The way the Bible says that we are to trust in God is to remember how God has blessed our lives in the past. Do we see God’s blessings in life? A study at nearby Northwestern University concluded that people told the story of their lives two ways, either by times of redemption or contamination. If the contamination side outweighed the redemption side, the people led lives plagued with high anxiety. As the people of Israel began to be filled with anxiety as they wandered in the desert, Moses told them, “The Lord your God is going before you. He will fight for you, just as you saw Him do in Egypt. And you saw how the Lord, your God cared for you again and again here in the wilderness, just as a father cares for his child.” (Deuteronomy 1: 30-31)

When anxiety overflows, we usually are worried about the future rather than walking down memory lane. Have you ever felt as if you had the Red Sea in front of you and the Egyptian army closing in behind you? Those are times we should not be immobilized by what could happen next. Those are times we should listen to Moses, trust in God, and begin to walk forward, and hopefully the Red Sea will part. God said something amazing to the Nation of Israel through the Prophet Isaiah. Listen to these words, “Listen to Me…all you who remain of the House of Israel, whom I have upheld since you were conceived…and have cared for you since before you were born.” (Isaiah 46:3) We need to activate trust in God more, especially when anxiety threatens to send us over the edge. We need to trust that God has cared for us, and cares for us still. God says in Isaiah, “I will still be the same when you are old and gray and I will take care of you. I created you. I will carry you and will always keep you safe.” (Isaiah 43:4) From the moment you were conceived, to the moment you die, God was there, God is there, God will always be there and He will take care of you.

In his famous book, The Courage to Be, twentieth-century theologian Paul Tillich gives a theological definition of anxiety as three kinds of non-being. There is the anxiety of death. We worry about when and how we are to die. Then there is the anxiety of meaninglessness. What really is the meaning of our lives, the meaning of God, the purpose of creation? And finally, there is the anxiety of guilt. What if I can’t support my family? What if my life is not relevant? When Paul writes for us to turn things over to God and think good things in our Scripture today, he is acknowledging that this awareness of our possible non-being, this acknowledgment of our finitude, is a part of the reality of God’s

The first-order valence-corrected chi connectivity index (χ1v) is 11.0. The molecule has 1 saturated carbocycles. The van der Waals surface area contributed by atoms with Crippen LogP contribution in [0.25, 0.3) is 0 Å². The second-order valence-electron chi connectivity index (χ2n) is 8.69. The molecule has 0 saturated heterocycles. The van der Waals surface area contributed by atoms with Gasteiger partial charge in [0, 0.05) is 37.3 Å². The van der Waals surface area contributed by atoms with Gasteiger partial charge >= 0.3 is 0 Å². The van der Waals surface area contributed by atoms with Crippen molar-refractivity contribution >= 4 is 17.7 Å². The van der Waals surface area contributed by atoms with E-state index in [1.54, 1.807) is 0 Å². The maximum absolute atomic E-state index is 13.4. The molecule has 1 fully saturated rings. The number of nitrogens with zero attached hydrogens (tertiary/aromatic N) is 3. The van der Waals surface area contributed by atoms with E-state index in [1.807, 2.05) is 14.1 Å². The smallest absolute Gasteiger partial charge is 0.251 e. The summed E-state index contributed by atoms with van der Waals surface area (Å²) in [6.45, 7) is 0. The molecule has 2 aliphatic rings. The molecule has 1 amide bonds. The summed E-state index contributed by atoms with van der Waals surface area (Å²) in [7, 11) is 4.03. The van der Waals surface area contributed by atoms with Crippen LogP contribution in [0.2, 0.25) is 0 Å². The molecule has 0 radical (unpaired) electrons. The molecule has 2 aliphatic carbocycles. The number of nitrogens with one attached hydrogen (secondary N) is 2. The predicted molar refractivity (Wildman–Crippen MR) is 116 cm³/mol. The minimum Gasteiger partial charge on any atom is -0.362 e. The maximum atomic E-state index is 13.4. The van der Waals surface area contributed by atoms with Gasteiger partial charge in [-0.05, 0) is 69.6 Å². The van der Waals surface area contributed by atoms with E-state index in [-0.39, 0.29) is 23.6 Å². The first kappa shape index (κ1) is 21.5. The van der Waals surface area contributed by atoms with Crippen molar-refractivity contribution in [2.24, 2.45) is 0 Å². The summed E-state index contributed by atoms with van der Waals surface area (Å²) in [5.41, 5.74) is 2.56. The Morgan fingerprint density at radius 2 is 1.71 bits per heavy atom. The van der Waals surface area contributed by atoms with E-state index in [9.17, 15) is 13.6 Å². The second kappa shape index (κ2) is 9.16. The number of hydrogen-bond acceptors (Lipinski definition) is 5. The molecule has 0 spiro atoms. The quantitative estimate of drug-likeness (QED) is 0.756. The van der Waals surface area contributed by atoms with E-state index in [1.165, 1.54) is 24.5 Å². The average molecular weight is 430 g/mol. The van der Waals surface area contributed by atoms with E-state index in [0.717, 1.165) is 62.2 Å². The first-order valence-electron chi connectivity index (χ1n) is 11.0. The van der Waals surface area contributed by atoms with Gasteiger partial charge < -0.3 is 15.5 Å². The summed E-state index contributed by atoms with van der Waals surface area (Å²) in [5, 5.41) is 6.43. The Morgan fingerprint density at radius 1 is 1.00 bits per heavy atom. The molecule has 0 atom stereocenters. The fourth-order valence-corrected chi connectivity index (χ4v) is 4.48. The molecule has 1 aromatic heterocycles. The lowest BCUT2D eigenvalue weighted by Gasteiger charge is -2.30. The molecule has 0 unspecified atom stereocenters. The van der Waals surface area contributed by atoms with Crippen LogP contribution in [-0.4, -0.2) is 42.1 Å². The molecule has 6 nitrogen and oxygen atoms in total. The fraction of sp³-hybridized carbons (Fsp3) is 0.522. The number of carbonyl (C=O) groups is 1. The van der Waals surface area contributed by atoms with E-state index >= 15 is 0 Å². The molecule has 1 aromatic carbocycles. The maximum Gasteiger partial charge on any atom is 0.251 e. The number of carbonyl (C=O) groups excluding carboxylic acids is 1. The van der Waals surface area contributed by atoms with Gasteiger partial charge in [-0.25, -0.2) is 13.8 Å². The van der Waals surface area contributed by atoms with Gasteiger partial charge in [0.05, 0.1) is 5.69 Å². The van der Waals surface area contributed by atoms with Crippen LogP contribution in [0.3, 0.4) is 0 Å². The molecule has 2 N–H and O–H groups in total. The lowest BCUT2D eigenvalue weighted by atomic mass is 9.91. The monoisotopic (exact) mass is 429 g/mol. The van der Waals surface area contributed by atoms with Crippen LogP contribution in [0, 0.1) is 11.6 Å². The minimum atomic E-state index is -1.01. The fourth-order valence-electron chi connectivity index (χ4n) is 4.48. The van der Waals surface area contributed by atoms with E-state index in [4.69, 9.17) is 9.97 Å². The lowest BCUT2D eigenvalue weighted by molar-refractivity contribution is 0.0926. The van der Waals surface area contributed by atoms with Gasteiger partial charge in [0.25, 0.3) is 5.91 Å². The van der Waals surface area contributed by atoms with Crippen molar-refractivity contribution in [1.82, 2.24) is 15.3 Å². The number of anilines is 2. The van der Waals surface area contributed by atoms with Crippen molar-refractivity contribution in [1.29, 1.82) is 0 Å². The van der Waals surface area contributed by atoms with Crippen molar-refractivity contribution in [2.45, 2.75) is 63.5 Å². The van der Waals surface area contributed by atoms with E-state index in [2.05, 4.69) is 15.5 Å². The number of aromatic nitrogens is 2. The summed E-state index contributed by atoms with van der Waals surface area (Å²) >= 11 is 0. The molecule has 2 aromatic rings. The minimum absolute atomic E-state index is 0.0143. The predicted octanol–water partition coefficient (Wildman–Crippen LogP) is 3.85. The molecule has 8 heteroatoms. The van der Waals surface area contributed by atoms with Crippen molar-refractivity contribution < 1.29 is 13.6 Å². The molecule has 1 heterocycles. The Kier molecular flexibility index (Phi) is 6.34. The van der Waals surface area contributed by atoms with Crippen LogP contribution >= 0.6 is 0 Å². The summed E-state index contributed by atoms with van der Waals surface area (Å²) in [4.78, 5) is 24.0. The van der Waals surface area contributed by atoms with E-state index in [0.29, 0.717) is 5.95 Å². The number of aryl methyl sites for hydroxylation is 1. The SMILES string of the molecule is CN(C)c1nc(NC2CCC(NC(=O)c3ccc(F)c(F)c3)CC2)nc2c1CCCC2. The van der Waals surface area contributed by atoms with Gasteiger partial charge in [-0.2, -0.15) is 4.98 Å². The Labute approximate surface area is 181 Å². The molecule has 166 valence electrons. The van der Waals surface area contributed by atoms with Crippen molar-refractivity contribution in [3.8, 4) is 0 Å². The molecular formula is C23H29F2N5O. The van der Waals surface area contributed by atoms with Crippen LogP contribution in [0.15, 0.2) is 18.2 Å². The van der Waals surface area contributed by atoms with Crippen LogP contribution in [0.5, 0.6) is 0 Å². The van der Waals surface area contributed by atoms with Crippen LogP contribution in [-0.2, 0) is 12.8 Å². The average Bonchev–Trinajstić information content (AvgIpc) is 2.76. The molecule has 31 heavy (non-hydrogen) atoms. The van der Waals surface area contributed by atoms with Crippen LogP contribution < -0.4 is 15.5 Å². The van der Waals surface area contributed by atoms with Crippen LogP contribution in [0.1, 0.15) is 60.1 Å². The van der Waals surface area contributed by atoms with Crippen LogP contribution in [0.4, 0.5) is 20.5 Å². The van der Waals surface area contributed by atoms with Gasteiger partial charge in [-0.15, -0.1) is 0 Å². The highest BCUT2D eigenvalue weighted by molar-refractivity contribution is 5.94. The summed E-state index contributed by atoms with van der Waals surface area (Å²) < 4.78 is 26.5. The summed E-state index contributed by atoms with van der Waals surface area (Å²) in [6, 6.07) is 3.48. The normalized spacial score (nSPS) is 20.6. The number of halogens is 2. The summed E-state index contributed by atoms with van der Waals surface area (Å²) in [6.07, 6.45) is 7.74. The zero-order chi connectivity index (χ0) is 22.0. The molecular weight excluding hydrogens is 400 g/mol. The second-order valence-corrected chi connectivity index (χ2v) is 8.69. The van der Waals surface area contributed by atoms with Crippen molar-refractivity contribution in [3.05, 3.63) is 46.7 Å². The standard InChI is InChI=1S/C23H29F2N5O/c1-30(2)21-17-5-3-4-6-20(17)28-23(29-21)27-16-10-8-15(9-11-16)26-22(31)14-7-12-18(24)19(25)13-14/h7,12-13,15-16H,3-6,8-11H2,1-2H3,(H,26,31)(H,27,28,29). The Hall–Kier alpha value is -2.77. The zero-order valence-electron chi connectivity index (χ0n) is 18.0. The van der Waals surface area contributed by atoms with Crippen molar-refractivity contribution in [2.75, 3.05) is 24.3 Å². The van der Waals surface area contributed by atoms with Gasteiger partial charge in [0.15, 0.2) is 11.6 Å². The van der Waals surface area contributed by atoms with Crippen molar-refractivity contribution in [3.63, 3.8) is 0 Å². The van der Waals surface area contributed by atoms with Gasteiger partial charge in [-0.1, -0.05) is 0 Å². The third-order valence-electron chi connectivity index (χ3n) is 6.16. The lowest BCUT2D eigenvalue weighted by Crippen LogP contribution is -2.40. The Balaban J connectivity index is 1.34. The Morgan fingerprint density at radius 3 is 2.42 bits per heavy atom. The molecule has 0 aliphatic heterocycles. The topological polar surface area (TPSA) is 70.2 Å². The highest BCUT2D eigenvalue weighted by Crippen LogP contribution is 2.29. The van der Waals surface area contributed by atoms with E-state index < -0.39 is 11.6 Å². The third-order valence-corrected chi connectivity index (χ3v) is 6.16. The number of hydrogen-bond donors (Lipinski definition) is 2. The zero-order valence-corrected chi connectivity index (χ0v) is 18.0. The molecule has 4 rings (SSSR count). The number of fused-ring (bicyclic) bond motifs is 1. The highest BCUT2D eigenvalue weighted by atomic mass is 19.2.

creation. In high anxiety’s grip these questions become filled with heavy complexity.

Leslie Weatherhead, the famous English theologian, once shared that many times it is the fault of the driver rather than the fault of the machine when a car breaks down. Weatherhead declares it is the same with the human body. It is made to stand a great deal of stress. But frequently the “soul-mind,” the driver of the body, gets off track and the body gets sick and breaks down. Doctors and psychiatrists tell us this over and over again. Fear, worry, and anxiety are among the forces that attack the soul-mind and bring about the breakdown of the body. And it doesn’t have to be a big thing. Small stresses in life can accumulate. Just like little snowflakes eventually can cause an avalanche, little things can pile up and push us from our normal lives toward somewhere we do not want to go.

There is another antidote to high anxiety besides prayer. It is finding someone to help. That is what Paul meant when he wrote those encouraging words. Sometimes we may feel so down that God doesn’t even feel real. I’ve heard, “I’m all out of prayer. I’m so down I can’t even pray.” The church is here to help. This is what the hymn means when it says, “Precious Lord, take my hand.” We are the hands of Christ, and we reach out to help each other. Sitting right next to you, and throughout this church family, are people who are available to listen. Utilize the resources of the church when you are feeling anxious. We have a ministry of trained Stephen Ministers who are available to meet with you. Reach out and get help. Then suddenly the anxiety can be translated into a shared compassion. Whether you feel anxious about your employment, the economy, your family, a health issue, or world peace, there is someone who considers it a joy to be there for you and help.

We will never be completely free of anxiety. There is too much unfinished business in our lives and in this world. Struggle, perplexity, even defeat are the inescapable aspects of human life. We have to come to terms with it. Before our anxieties cause us to choose the wrong roads, to climb the wrong hills, and seek the wrong goals, we can get a handle on it. In prayer, let us bring our anxiety to God. Let us use the resources of our church family. Trust that God cares about you and will help you in your time of trouble. Let us do our best to manage anxiety and not let anxiety manage us. Amen.